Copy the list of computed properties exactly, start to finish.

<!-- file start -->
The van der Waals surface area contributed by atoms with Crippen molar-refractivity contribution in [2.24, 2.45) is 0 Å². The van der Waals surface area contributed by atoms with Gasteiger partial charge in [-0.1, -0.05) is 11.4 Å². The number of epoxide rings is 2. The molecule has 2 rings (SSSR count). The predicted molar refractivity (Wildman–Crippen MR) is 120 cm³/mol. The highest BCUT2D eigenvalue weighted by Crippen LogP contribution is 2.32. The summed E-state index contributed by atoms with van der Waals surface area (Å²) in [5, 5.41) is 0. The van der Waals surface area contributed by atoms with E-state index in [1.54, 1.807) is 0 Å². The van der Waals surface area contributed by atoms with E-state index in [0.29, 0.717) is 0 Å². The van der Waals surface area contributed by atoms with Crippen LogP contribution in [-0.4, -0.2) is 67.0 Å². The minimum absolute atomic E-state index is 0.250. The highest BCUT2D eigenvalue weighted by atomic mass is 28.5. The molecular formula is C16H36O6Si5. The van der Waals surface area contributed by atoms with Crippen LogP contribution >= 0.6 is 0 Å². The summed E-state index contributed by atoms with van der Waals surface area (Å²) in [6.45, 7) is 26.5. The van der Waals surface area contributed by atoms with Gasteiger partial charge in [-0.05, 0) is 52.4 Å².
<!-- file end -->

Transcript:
The van der Waals surface area contributed by atoms with Crippen molar-refractivity contribution in [2.24, 2.45) is 0 Å². The van der Waals surface area contributed by atoms with Gasteiger partial charge in [-0.1, -0.05) is 11.4 Å². The number of epoxide rings is 2. The molecule has 2 rings (SSSR count). The predicted molar refractivity (Wildman–Crippen MR) is 120 cm³/mol. The highest BCUT2D eigenvalue weighted by Crippen LogP contribution is 2.32. The summed E-state index contributed by atoms with van der Waals surface area (Å²) in [5, 5.41) is 0. The van der Waals surface area contributed by atoms with E-state index in [1.54, 1.807) is 0 Å². The van der Waals surface area contributed by atoms with E-state index in [0.29, 0.717) is 0 Å². The van der Waals surface area contributed by atoms with Crippen LogP contribution in [-0.4, -0.2) is 67.0 Å². The minimum absolute atomic E-state index is 0.250. The highest BCUT2D eigenvalue weighted by atomic mass is 28.5. The molecular formula is C16H36O6Si5. The van der Waals surface area contributed by atoms with Crippen LogP contribution >= 0.6 is 0 Å². The summed E-state index contributed by atoms with van der Waals surface area (Å²) in [6.45, 7) is 26.5. The van der Waals surface area contributed by atoms with Gasteiger partial charge in [-0.05, 0) is 52.4 Å².